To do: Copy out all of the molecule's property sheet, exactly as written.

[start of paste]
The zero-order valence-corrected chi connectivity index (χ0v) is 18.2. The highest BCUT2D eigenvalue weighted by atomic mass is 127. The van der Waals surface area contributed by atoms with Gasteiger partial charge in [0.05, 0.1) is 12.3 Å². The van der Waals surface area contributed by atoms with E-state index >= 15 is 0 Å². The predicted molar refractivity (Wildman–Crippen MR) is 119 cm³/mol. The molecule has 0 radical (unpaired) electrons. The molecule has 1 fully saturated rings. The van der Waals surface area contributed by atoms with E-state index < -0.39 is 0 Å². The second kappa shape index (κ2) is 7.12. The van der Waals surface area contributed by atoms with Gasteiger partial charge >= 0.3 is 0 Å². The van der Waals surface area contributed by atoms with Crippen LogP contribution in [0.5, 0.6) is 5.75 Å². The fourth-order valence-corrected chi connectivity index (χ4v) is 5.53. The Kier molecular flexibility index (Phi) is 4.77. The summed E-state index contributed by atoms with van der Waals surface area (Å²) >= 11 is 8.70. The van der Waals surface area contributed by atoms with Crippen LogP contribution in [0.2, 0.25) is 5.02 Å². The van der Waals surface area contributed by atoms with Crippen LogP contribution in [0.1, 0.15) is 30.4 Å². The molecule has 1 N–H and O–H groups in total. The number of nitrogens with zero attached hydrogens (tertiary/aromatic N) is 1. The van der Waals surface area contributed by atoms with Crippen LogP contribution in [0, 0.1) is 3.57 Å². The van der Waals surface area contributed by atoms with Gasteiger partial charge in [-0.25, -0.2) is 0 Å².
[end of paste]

The zero-order valence-corrected chi connectivity index (χ0v) is 18.2. The highest BCUT2D eigenvalue weighted by atomic mass is 127. The van der Waals surface area contributed by atoms with Gasteiger partial charge in [0.05, 0.1) is 12.3 Å². The van der Waals surface area contributed by atoms with E-state index >= 15 is 0 Å². The predicted molar refractivity (Wildman–Crippen MR) is 119 cm³/mol. The molecule has 0 radical (unpaired) electrons. The molecule has 1 fully saturated rings. The van der Waals surface area contributed by atoms with E-state index < -0.39 is 0 Å². The second kappa shape index (κ2) is 7.12. The van der Waals surface area contributed by atoms with Gasteiger partial charge >= 0.3 is 0 Å². The van der Waals surface area contributed by atoms with Crippen LogP contribution in [0.5, 0.6) is 5.75 Å². The fourth-order valence-corrected chi connectivity index (χ4v) is 5.53. The Kier molecular flexibility index (Phi) is 4.77. The summed E-state index contributed by atoms with van der Waals surface area (Å²) >= 11 is 8.70. The van der Waals surface area contributed by atoms with Crippen LogP contribution in [0.2, 0.25) is 5.02 Å². The van der Waals surface area contributed by atoms with Crippen LogP contribution in [0.1, 0.15) is 30.4 Å². The molecule has 1 N–H and O–H groups in total. The number of nitrogens with zero attached hydrogens (tertiary/aromatic N) is 1. The van der Waals surface area contributed by atoms with Crippen LogP contribution in [0, 0.1) is 3.57 Å². The van der Waals surface area contributed by atoms with Gasteiger partial charge in [-0.25, -0.2) is 0 Å².